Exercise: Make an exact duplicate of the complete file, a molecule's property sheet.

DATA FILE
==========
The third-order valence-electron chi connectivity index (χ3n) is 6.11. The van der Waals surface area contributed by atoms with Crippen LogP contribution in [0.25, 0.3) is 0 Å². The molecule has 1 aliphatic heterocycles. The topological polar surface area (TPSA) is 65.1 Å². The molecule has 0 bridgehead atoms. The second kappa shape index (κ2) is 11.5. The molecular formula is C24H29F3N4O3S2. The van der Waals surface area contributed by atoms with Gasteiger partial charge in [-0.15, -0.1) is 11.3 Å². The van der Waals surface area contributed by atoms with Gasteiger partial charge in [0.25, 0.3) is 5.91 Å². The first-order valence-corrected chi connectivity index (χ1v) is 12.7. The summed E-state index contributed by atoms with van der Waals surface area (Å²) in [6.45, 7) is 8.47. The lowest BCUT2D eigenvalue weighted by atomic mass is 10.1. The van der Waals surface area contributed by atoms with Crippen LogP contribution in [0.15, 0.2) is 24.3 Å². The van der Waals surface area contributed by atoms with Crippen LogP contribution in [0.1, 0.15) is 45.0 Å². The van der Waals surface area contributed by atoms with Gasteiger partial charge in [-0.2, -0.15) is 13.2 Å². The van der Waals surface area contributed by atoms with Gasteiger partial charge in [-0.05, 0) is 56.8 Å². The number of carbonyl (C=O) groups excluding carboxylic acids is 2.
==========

The third-order valence-electron chi connectivity index (χ3n) is 6.11. The van der Waals surface area contributed by atoms with Crippen LogP contribution in [0.25, 0.3) is 0 Å². The molecule has 1 aliphatic heterocycles. The topological polar surface area (TPSA) is 65.1 Å². The molecule has 0 bridgehead atoms. The second kappa shape index (κ2) is 11.5. The molecular formula is C24H29F3N4O3S2. The van der Waals surface area contributed by atoms with Gasteiger partial charge in [-0.15, -0.1) is 11.3 Å². The van der Waals surface area contributed by atoms with Gasteiger partial charge in [0.25, 0.3) is 5.91 Å². The first-order valence-corrected chi connectivity index (χ1v) is 12.7. The summed E-state index contributed by atoms with van der Waals surface area (Å²) in [6.45, 7) is 8.47. The lowest BCUT2D eigenvalue weighted by atomic mass is 10.1. The van der Waals surface area contributed by atoms with Crippen LogP contribution in [0.15, 0.2) is 24.3 Å². The van der Waals surface area contributed by atoms with Crippen LogP contribution in [0.1, 0.15) is 45.0 Å². The van der Waals surface area contributed by atoms with Gasteiger partial charge in [-0.2, -0.15) is 13.2 Å². The van der Waals surface area contributed by atoms with Gasteiger partial charge in [-0.05, 0) is 56.8 Å². The number of carbonyl (C=O) groups excluding carboxylic acids is 2.